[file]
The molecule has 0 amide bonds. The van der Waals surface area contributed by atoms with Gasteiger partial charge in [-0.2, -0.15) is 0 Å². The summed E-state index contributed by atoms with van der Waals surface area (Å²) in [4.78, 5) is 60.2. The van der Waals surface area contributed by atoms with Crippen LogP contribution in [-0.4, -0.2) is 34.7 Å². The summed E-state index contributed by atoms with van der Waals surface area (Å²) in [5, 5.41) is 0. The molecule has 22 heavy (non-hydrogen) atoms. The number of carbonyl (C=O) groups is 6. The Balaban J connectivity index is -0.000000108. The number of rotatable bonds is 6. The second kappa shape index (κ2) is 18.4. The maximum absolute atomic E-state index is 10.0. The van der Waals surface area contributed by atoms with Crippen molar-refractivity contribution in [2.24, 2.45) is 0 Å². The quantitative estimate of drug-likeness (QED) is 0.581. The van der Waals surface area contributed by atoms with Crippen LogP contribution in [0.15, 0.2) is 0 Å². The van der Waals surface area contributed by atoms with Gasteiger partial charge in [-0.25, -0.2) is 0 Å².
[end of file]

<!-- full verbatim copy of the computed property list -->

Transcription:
The molecule has 0 amide bonds. The van der Waals surface area contributed by atoms with Gasteiger partial charge in [-0.2, -0.15) is 0 Å². The summed E-state index contributed by atoms with van der Waals surface area (Å²) in [4.78, 5) is 60.2. The van der Waals surface area contributed by atoms with Crippen LogP contribution in [-0.4, -0.2) is 34.7 Å². The summed E-state index contributed by atoms with van der Waals surface area (Å²) in [5, 5.41) is 0. The molecule has 22 heavy (non-hydrogen) atoms. The number of carbonyl (C=O) groups is 6. The Balaban J connectivity index is -0.000000108. The number of rotatable bonds is 6. The second kappa shape index (κ2) is 18.4. The maximum absolute atomic E-state index is 10.0. The van der Waals surface area contributed by atoms with Crippen molar-refractivity contribution in [2.24, 2.45) is 0 Å². The quantitative estimate of drug-likeness (QED) is 0.581. The van der Waals surface area contributed by atoms with Crippen LogP contribution in [0.15, 0.2) is 0 Å². The van der Waals surface area contributed by atoms with Gasteiger partial charge in [-0.25, -0.2) is 0 Å².